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U.S. CPI, Rail and Nursing Strikes, Peloton Turmoil – What’s Moving Markets

U.S. CPI, Rail and Nursing Strikes, Peloton Turmoil - What's Moving Markets
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By Geoffrey Smith

Investing.com — The U.S. releases consumer inflation data for August, a key input for the Federal Reserve’s meeting next week. A rail strike looms larger, while over 15,000 nurses are on strike in Minnesota looking for a 27% pay raise. Oracle’s strong earnings keep stocks in buoyant mood in premarket and Barry McCarthy is cleaning house at Peloton. Russia gets a new headache to worry about, while OPEC will publish its latest forecasts for global oil demand in its monthly report. Here’s what you need to know in financial markets on Tuesday, September 13.

1. Inflation nation

The big event of the week is upon us. The U.S. will report consumer inflation figures for August at 08:30 ET (12:30 GMT), with all that means for the Federal Reserve’s policy meeting next week.

Analysts expect prices to have fallen on the month – by a meager 0.1% – for the first time since May 2020, owing to the long and steady decline in gasoline prices from their summer peak. They’ve continued their decline since the end of the month and have now fallen for 13 straight weeks.

That should take the annual headline rate down for a second straight month to 8.1%, still painfully high but a full point below its June peak.

However, the sting in the tail will be in the core CPI numbers, which strip out gasoline prices and which will show how broadly inflation pressures have spread through the rest of the economy. Core CPI is expected to have risen 0.3% on the month, no slowdown from July, while the annual headline rate is expected to rise to 6.1%.

2. Playing chicken on the railroad – and in the hospital

Anyone looking for real-world evidence of inflation pressures can find them just as easily in the current state of labor relations.

A national railroad strike still looms as unions and employers continue to indulge in brinkmanship ahead of a Friday deadline, when the mandatory ‘cooling off’ period after the last round of talks expires.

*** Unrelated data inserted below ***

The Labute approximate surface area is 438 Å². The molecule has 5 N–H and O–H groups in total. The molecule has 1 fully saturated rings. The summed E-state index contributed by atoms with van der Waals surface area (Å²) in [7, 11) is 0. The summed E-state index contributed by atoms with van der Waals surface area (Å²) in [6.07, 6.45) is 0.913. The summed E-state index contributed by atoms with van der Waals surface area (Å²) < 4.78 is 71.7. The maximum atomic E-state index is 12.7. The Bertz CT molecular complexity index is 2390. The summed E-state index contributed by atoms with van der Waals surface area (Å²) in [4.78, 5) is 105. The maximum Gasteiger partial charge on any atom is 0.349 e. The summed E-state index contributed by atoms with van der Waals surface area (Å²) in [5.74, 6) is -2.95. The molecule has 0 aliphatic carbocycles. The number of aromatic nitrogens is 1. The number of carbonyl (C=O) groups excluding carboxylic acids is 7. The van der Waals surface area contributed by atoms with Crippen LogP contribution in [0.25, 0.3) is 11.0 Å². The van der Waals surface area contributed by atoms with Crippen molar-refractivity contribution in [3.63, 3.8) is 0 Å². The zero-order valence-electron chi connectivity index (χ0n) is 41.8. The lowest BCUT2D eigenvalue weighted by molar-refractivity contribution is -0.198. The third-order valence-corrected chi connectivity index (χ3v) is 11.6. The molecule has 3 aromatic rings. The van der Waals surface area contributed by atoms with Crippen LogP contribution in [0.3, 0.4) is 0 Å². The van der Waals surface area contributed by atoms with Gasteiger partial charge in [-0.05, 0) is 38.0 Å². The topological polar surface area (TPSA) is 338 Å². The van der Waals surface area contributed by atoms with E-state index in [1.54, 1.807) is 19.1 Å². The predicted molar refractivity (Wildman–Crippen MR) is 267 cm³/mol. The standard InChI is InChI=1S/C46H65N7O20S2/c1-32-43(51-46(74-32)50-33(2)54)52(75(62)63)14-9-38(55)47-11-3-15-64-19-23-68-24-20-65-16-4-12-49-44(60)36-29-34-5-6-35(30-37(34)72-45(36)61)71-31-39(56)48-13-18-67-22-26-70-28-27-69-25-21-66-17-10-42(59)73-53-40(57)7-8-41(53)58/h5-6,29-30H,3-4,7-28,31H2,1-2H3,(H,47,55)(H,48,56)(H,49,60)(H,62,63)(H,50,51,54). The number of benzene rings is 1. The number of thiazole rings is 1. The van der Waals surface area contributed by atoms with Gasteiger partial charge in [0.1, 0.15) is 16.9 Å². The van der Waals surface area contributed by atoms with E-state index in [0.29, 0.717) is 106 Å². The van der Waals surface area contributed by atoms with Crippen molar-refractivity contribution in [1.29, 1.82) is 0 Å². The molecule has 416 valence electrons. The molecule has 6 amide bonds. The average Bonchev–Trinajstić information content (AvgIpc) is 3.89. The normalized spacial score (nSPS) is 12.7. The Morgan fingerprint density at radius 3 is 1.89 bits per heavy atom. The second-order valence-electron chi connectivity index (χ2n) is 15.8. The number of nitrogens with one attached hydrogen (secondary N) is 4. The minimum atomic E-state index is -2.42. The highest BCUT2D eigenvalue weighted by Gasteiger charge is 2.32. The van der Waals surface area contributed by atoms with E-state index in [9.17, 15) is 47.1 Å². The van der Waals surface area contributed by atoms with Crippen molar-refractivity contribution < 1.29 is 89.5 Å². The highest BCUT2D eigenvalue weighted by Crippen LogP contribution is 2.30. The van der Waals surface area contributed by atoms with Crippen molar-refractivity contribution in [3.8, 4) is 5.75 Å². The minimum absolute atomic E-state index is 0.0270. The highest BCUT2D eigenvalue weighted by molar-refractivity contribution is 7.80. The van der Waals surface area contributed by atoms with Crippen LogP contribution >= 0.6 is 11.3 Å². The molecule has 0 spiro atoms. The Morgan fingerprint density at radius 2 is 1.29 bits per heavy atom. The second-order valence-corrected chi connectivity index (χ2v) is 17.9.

Two of the biggest unions, BLET and SMART TD, are still holding out for an improved offer, while Amtrak has said it will start to limit services from Tuesday, and freight companies have said they will refuse some hazardous cargoes from Friday, unable to guarantee the minimum staffing levels required for safety.

Elsewhere, some 15,000 nurses in Minnesota began a three-day strike on Monday seeking a 27% pay raise spread over three years. It’s believed to be the biggest strike by private-sector healthcare workers in U.S. history.

3. Stocks rise as Oracle beats, Peloton cleans house

U.S. stock markets are extending gains ahead of the big inflation report later, with the market having rallied ahead of the data on confidence that the worst of the surge in prices is over.

By 06:15 ET (10:15 GMT), Dow Jones futures were up 136 points, or 0.4%, while S&P 500 futures and Nasdaq 100 futures were up in line. The three main cash indices had risen as much as 1.3% on Monday.

Supporting the mood is Monday’s late update from Oracle (NYSE:ORCL), which confirmed a pattern of strong business investment. Also in focus later will be Peloton (NASDAQ:PTON), which announced a major overhaul of its leadership after the bell, forcing out chairman and founder John Foley along with the company’s chief legal and commercial officers. CEO Barry McCarthy told a conference on Monday that he had “stopped the bleeding” at the maker of connected fitness bikes.

4. Russia gets a fresh headache on its southern flank

The pressure on the government of Russian President Vladimir Putin increased as Ukraine claimed it had retaken another 500 square kilometers of territory in the south of the country, adding to some 6,000 sq. km of gains around the eastern city of Kharkiv last weekend.

On Monday, some two dozen local lawmakers from St. Petersburg and Moscow had publicly called for Putin’s removal in a rare public show of defiance. Pressure is also mounting from hardline nationalists – as well as veteran Communist Party head Gennady Zyuganov – who support a mass mobilization. That’s something that Putin has studiously avoided so far.

The war’s effect on Europe was on full show earlier as the German ZEW economic sentiment index took another plunge to its lowest level since 2008.

Instability spread further across the former Soviet Union as Azerbaijan – one of the countries with which the EU has sought to break its dependence on Russian gas – launched artillery attacks on neighboring Armenia, which has historically counted on Russian security guarantees.

The renewed fighting further complicates the geopolitical situation as Putin prepares to meet his Chinese counterpart Xi Jinping later this week.

5. Oil up as dollar falls; OPEC report eyed

Crude oil prices rose in line with the broad improvement in risk sentiment (which was also reflected in another decline in the dollar index – now down nearly 3% from its peak last week).

The main events for the market will be the publication of OPEC’s monthly report, due within the next couple of hours, and the release of American Petroleum Institute inventory data for last week at 16:30 ET.

Elsewhere, Reuters reported earlier that production in the Permian basin is set to have reached an all-time high in August, as high crude prices incentivize more drilling.

U.S. crude futures were up 1.1% at $88.77 a barrel, while Brent was up 1.1% at $95.04 a barrel.

Source: Investing.com

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